• Authors: MM Sarker, AHMM Haque, B Nessa, MU Salam, MM Islam, A Muqit
      Pages: 31 - 37
      Abstract: Rice false smut has become an emerging disease across the world. Its incidence has become serious in Bangladesh during T. Aman season in the last five years. However, the status of the disease in farmer’s field has not been estimated in this country. This study included a survey of 90 fields in four unions of Natore district during ripening stage of T. Aman rice of 2015 in order to estimate the disease incidence, number of smut balls per infected panicle and yield loss, and to ascertain effectiveness of farmer’s unregistered foliar fungicide application. The results show that across the fields, disease incidence, number of smut balls per infected panicle and yield loss were 8.06±2.02%, 2.88±0.17 and 0.72±0.18% (± is 95% confidence interval), respectively. Disease incidence (18.71±5.18%), number of smut balls per infected panicle (3.51±0.39) and yield loss (1.75±0.38%) was the highest in Ramananda Khajura union compared to the other three unions surveyed. Among the varieties, BRRI dhan49 incurred the highest disease incidence (18.71±5.18%). The number of smut balls per infected panicle (3.51±0.39) and yield loss (1.75±0.38%) were also the highest in this variety. The crops which flowered during mid October to early November showed significantly higher disease incidence than early flowering crops. Application of unregistered foliar fungicides tended to have reduced the disease, but did not show significant difference with ‘no fungicide application’. It is concluded that the strategic management of the disease may be directed to the specific areas of the fields where there is a history of the disease through manipulating genotypes and transplanting time. Farmers should be cautious on adopting chemical option as there is no registered fungicide yet in Bangladesh for tactical management of the disease.Bangladesh Rice j. 2016, 20(2): 31-37
      PubDate: 2017-09-29
      DOI: 10.3329/brj.v20i2.34126
      Issue No: Vol. 20, No. 2 (2017)
       
  • Effects of NPKS on Yield and Nutrition of BRRI dhan49

    • Authors: - Kamrunnahar, S Ahmad, M Iqbal, MN Islam, A Islam
      Pages: 39 - 47
      Abstract: Nitrogen (N), phosphorus (P), potassium (K) and sulphur (S) strongly influence rice plant nutrition. Present experiment was conducted at the Bangladesh Rice Research Institute (BRRI) farm, Gazipur in a permanent layout in wet season of 2014. Objectives of the research were to study the effects of NPKS on grain yield, plant nutrition, requirement of NPKS to produce one ton grain and to estimate the indigenous nutrient supply of the soil. BRRI dhan49 was tested with NPKS (complete), PKS (-N), NKS (-P), NPS (-K) and NPK (-S) fertilizer packages. The NPKS were applied @ 100-7-80-3 kg ha-1. Omission of each nutrient from the complete treatments significantly reduced grain and straw yields of BRRI dhan49. The highest yield reduction was recorded because of N omission followed by K. Nutrient concentration in grain and straw as well as nutrient uptakes were significantly affected by major plant nutrients. Nutrient uptake was directly related to the biomass production. About 87% of total K uptake remained in straw and thus a good K source for rice cultivation. Nitrogen, P, K, S and Zn required to produce one ton rice were 20.88, 5.04, 18.77, 2.08 and 0.07 kg, respectively. The indigenous N, P, K and S supply capacity of this soil was 37, 13, 41 and 6 kg ha-1, respectively.Bangladesh Rice j. 2016, 20(2): 39-47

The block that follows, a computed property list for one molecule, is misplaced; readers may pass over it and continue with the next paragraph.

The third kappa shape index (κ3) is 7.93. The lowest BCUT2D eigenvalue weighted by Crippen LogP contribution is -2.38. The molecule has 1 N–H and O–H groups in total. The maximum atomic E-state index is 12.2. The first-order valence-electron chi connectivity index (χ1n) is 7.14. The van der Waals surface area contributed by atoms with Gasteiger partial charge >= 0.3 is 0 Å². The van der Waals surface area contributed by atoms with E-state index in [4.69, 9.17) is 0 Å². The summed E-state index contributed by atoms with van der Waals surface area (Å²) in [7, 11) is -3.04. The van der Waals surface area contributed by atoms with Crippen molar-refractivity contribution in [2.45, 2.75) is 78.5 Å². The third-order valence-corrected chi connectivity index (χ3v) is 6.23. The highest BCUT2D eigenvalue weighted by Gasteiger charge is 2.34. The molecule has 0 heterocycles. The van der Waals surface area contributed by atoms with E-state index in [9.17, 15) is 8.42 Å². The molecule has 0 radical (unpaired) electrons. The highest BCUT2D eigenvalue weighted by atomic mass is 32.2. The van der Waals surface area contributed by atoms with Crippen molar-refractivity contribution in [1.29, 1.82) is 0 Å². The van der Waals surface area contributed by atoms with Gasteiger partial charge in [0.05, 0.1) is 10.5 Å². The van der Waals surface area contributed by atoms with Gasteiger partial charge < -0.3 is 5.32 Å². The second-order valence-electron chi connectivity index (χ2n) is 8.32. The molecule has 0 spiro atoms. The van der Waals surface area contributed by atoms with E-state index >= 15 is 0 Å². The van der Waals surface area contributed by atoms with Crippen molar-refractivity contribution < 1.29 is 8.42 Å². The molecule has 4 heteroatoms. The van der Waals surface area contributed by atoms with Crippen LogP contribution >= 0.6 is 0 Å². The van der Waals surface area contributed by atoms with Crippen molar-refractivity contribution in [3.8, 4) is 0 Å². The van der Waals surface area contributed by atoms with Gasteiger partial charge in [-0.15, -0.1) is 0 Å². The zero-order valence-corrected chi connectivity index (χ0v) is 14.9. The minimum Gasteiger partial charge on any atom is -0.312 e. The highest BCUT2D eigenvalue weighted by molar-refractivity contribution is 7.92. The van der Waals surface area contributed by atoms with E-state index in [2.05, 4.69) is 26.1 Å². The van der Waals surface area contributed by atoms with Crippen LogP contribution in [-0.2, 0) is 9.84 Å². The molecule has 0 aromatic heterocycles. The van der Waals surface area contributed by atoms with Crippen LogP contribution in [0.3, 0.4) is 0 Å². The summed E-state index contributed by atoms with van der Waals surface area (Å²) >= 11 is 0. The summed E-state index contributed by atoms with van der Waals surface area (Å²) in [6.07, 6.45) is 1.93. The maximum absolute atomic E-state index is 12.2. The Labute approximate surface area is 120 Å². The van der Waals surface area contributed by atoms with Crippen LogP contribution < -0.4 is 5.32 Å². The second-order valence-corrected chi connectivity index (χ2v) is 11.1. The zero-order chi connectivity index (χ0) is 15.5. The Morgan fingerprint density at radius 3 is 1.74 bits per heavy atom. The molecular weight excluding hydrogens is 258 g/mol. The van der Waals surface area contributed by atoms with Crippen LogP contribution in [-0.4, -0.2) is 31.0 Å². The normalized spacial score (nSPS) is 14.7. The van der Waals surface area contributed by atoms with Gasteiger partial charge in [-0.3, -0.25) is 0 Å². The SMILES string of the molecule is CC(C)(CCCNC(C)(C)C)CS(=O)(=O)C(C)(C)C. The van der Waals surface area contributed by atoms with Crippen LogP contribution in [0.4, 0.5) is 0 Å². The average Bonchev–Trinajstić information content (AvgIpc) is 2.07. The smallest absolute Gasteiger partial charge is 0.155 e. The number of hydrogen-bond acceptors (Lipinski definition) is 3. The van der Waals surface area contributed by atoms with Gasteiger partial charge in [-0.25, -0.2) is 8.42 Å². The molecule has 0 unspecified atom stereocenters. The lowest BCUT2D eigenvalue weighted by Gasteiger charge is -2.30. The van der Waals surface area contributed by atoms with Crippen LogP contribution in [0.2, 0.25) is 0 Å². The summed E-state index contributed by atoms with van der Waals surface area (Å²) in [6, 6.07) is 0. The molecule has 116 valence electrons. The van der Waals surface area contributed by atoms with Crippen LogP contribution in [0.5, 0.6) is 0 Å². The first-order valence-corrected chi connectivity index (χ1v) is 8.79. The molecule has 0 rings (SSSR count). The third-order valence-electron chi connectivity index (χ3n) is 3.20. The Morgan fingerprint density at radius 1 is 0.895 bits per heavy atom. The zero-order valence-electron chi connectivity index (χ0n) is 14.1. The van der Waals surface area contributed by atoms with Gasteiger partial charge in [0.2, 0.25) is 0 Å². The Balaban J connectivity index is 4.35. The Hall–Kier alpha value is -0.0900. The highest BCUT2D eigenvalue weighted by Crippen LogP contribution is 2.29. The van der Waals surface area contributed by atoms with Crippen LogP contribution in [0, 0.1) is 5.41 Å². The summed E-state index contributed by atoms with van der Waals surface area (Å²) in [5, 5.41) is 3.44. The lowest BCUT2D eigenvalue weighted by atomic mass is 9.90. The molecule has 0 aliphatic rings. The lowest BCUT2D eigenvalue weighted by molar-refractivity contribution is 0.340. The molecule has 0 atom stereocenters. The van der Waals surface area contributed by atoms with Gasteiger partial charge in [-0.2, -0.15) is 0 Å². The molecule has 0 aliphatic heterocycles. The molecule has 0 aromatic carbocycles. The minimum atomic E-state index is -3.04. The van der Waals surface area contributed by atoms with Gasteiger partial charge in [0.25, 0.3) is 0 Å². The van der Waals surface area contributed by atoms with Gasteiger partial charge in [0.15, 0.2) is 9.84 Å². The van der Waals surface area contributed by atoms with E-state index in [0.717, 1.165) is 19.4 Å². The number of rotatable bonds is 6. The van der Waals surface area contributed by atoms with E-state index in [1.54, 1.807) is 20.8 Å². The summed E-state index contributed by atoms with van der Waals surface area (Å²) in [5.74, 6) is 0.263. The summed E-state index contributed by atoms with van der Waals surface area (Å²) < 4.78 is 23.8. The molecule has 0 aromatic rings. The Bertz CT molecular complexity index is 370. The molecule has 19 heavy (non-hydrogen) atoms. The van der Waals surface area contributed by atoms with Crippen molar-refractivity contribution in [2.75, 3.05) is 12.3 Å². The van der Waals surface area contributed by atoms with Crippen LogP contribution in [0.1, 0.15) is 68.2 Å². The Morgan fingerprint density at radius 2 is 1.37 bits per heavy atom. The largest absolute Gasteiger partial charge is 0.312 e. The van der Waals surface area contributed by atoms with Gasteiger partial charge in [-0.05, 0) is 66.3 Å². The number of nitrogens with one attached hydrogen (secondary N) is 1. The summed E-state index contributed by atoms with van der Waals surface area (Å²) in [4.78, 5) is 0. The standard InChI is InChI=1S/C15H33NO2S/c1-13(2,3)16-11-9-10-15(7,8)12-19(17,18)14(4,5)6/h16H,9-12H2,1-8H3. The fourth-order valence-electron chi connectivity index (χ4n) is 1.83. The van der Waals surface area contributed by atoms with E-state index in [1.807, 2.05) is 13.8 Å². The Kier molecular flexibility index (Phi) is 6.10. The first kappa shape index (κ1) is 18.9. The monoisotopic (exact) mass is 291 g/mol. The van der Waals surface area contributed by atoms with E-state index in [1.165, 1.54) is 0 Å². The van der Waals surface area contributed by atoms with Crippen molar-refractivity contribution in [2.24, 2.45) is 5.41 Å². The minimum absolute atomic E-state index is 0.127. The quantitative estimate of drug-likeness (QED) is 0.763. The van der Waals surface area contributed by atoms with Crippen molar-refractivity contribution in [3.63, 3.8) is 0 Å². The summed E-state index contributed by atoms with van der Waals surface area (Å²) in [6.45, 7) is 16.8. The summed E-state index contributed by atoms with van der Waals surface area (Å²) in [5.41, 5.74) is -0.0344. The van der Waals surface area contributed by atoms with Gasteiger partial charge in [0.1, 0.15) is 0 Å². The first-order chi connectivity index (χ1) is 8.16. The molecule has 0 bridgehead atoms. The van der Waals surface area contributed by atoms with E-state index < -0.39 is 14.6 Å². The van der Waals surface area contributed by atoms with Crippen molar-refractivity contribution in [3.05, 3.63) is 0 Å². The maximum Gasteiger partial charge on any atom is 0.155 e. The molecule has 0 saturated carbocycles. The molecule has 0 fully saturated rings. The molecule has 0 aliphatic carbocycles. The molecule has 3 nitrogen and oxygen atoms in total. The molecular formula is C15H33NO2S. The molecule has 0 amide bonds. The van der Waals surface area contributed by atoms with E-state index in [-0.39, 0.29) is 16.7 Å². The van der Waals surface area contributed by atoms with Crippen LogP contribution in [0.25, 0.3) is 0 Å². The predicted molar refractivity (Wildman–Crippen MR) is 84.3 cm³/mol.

PubDate: 2017-09-29
      DOI: 10.3329/brj.v20i2.34127
      Issue No: Vol. 20, No. 2 (2017)
       
  • Field Evaluation of Brri Usg Applicator in Dry and Wet Season of Rice
           Cultivation

    • Authors: MA Hossen, MA Rahman, MK Zaman, MM Islam
      Pages: 49 - 59
      Abstract: BRRI (Bangladesh Rice Research Institute) USG (Urea super granule) applicator was developed to apply USG in non-oxidized zone at 6-10 cm depth from surface at desired spacing to maintain the recommended USG fertilizer doses of 118 and 168 kg ha-1 during Aman and Boro season, respectively that could be maintained with the adjustment of the applicator for 20 × 20 cm transplanting spacing. It was designed and fabricated with an adjustable facility for two rows operation in the rice field at spacing of 18 × 20, 20 × 20 and 22 × 20 cm. The modified USG applicator tested in the BRRI regional stations (RS) during Aman 2011 and the farmers’ fields during Boro 2012 season. Walking speed directly influenced the field capacity of the applicator. Walking speed during field operation of the applicator depends on the soil type, USG placement time and puddled condition of the soil and it was varied 2.46-3.72 km hr-1. Field capacity was observed 0.13 and 0.14 ha hr-1 during Boro and Aman season, respectively whereas manual USG application capacity was observed about 0.02 ha hr-1. The depth of USG placement by the applicator (6.01-6.32 cm) was found more compared to manual application (5.61-5.75 cm). The yield performance of USG plots was identical in all locations during both the seasons either applied by hand or by machine. However, in some cases, USG gave significantly higher grain yield compared to prilled urea applied by hand broadcasting method.Modified BRRI USG applicator saved urea fertilizer, ensured proper placement of USG in subsurface zone and reduced drudgery without sacrificing grain yield.Bangladesh Rice j. 2016, 20(2): 49-59
      PubDate: 2017-09-29
      DOI: 10.3329/brj.v20i2.34128
      Issue No: Vol. 20, No. 2 (2017)
       
  • Evaluation of Fungicides for the Control of Rice False Smut
           (Ustilaginoidea virens)

    • Authors: TH Ansari, MT Khatun, M Ahmed, B Nessa, MAI Khan, MA Monsur, S Akhter, MA Ali, MU Salam
      Pages: 61 - 66